Gallagher (b. Edward Gallagher, 1873, San Francisco, California, USA, d. 28 May 1929, Astoria, New York, USA) and Shean (b. Alfred Schoenberg, 12 May 1868, Dornum, Germany, d. 12 August 1949, New York City, New York, USA, were a popular vaudeville double act of the 20s, and appeared notably in some of the spectacular shows of Florenz Ziegfeld. Many of the shows in which Shean appeared were on Broadway and include the short-lived The Fisher Maiden (1903) and The Rose Maid (1912), in which he teamed up with Gallagher. Two years on from this, the pair fell out and split up their act. Shean’s sister, Minnie Marx, mother of the Marx Brothers, brought them together again in 1920. They were hired by Ziegfeld but the Shubert Brothers brought legal action against them, claiming that their act was ‘unique and irreplaceable’, a claim which Gallagher and Shean refuted, insisting instead that they were merely mediocre.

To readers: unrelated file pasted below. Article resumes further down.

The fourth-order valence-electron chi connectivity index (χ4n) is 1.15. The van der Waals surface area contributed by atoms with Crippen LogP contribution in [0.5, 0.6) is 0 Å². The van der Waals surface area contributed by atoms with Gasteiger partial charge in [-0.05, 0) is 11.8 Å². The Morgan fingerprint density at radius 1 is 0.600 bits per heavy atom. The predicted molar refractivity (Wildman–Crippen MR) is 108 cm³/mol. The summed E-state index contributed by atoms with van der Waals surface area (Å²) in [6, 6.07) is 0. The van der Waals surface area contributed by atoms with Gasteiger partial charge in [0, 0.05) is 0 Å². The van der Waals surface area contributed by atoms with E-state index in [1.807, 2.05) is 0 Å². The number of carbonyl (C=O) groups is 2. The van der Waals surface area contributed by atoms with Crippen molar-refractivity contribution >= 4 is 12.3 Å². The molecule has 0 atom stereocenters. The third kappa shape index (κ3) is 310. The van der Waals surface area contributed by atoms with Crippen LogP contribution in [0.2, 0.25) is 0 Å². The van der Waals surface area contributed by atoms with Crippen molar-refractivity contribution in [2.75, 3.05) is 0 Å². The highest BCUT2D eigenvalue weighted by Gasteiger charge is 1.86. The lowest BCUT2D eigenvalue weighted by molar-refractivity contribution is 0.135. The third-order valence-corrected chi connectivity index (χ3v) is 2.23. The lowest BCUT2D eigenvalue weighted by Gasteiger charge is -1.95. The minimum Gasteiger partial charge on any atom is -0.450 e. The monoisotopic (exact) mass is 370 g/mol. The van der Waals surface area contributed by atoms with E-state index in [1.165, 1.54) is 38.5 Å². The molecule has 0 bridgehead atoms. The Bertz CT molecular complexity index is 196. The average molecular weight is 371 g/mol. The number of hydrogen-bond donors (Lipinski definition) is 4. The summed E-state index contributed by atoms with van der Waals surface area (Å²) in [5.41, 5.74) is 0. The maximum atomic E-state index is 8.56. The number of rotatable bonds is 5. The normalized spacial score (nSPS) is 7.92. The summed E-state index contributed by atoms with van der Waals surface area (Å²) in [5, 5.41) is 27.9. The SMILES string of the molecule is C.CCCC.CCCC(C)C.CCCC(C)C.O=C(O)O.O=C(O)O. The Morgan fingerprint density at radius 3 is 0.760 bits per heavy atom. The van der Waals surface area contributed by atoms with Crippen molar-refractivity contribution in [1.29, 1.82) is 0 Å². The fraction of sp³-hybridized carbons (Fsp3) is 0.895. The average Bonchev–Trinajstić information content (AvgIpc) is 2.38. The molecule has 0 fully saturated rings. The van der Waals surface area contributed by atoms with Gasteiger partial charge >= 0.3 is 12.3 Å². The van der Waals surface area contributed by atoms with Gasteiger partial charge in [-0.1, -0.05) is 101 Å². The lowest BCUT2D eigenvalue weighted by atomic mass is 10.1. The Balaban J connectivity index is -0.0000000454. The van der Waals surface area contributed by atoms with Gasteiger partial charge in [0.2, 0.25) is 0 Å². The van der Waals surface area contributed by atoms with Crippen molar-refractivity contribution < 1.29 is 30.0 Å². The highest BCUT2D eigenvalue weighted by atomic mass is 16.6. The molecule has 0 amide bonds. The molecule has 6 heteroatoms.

Regardless of their (presumably tongue-in-cheek) counterclaim they became hugely popular on Broadway, notably in Ziegfeld Follies Of 1922, in which they introduced their hit song, ‘Mister Gallagher And Mister Shean’. In passing, according to a Mark Hellinger newspaper piece in 1926, that song was written by Brian Foy, son of Eddie Foy, for which he was remunerated with the gift of a cigarette case. For a purple patch that lasted about five years, the team retained their popularity; one of their verbal exchanges could be heard in everyday conversations: ‘Positively, Mr Gallagher. Absolutely, Mr Shean.’ By 1926, however, the act had broken up again and Gallagher was throwing wild parties and drinking heavily. In time, the parties stopped but the drinking did not; Gallagher lived a few more years as a recluse, broke but supported by his first wife, whom he had earlier abandoned, and cared for by a manservant he could not afford to pay. After his former partner’s death, Shean appeared in mostly short-lived plays such as The Prince Of Pilsen andLight Wines And Beer (both 1930), Music In The Air (1932), Father Malachy’s Miracle (1937), Popsy (1941), Meet A Body (1944) and Doctor Social, which had only a three-day run in October 1948.